More than 1260 endangered species were released by the Saudi National Center for Wildlife Development during the previous season.
This is a part of the Wildlife Development Center’s initiative to increase the population of local endangered species and relocate them to their original habitats throughout the Kingdom.
665 reem antelopes, 77 adami antelopes, 134 mountain ibex, 228 Arabian oryx, 100 houbara bustards, several cats, and brown eagles were among the animals released.
The National Center for Wildlife Development also explained that the multiplication and resettlement of local endangered species restore biodiversity in our natural environments.
the center owns specialized centers at the forefront of the global centers specialized in multiplying endangered species and resettling them in their natural environments according to the strictest international standards.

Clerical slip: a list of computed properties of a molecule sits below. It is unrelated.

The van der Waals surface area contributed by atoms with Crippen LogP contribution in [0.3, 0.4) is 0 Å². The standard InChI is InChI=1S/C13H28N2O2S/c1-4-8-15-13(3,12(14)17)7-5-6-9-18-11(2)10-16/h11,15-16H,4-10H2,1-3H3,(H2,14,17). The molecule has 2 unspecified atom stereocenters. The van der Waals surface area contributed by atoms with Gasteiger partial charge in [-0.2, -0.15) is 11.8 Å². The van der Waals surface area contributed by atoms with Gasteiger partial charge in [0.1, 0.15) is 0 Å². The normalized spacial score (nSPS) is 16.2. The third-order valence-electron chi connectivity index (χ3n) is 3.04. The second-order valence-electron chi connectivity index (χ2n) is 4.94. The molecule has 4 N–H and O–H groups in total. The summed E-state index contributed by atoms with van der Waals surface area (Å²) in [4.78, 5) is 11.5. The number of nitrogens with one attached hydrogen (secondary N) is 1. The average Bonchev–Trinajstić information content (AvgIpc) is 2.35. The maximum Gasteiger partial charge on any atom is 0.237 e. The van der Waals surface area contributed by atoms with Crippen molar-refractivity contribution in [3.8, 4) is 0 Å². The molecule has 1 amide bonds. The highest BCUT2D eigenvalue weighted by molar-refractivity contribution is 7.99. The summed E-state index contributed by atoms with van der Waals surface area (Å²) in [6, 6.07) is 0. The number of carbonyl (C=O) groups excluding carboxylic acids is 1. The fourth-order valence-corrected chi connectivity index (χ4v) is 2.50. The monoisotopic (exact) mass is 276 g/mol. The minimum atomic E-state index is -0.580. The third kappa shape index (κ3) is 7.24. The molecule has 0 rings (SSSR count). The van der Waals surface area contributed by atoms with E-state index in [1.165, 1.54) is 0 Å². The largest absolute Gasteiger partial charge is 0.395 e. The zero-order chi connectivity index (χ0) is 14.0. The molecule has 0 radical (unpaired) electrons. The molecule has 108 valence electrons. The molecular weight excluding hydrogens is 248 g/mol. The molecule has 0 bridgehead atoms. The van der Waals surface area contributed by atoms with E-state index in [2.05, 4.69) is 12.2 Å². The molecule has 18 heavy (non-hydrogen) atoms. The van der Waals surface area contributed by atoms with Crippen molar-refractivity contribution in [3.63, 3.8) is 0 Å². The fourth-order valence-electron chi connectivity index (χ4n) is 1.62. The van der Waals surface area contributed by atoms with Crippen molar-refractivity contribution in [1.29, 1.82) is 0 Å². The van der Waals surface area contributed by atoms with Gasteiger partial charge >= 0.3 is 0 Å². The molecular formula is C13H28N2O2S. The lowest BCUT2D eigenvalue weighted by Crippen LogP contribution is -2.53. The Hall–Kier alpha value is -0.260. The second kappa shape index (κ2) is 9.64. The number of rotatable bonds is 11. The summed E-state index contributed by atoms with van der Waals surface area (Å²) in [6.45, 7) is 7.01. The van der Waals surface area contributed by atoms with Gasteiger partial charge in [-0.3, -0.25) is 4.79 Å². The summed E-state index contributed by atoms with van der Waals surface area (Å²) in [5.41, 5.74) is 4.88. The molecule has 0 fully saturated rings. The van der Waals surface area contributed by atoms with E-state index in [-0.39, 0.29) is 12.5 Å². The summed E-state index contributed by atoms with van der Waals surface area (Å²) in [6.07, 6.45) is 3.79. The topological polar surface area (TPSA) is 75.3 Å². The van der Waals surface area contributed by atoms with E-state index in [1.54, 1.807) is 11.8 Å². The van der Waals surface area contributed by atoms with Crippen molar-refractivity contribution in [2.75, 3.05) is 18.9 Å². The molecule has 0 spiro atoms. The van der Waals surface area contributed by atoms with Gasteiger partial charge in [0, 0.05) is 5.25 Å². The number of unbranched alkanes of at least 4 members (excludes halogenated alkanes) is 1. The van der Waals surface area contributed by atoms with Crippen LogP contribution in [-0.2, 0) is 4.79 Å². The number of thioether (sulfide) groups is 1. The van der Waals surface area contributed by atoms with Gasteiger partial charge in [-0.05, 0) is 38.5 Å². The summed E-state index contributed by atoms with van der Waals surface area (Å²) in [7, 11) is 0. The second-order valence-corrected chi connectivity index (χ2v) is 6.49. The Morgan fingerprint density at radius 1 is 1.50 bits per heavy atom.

The Center’s successes in the breeding and resettlement programs were the result of a long, deliberate, and scientifically based work targeting organisms that have become extinct from the wild or are facing the threat of extinction
These efforts begin in the breeding centers with the genetic management of the target organisms, where they are ascertained of their genetic purity and completely devoid of cross-breeding, and genetic richness to avoid being closed in future generations.
After their readiness, the organisms reach the stage of release, which takes place either in nature reserves with the aim of resettlement or reinforcement and the establishment of self-reproductive groups in nature
Releases are made in national parks to raise the attractiveness of natural parks, raise awareness and community participation
The releases are not the end of the journey, but the center continues to follow the herds and monitor the biodiversity in the protected areas using modern techniques to track the fungal groups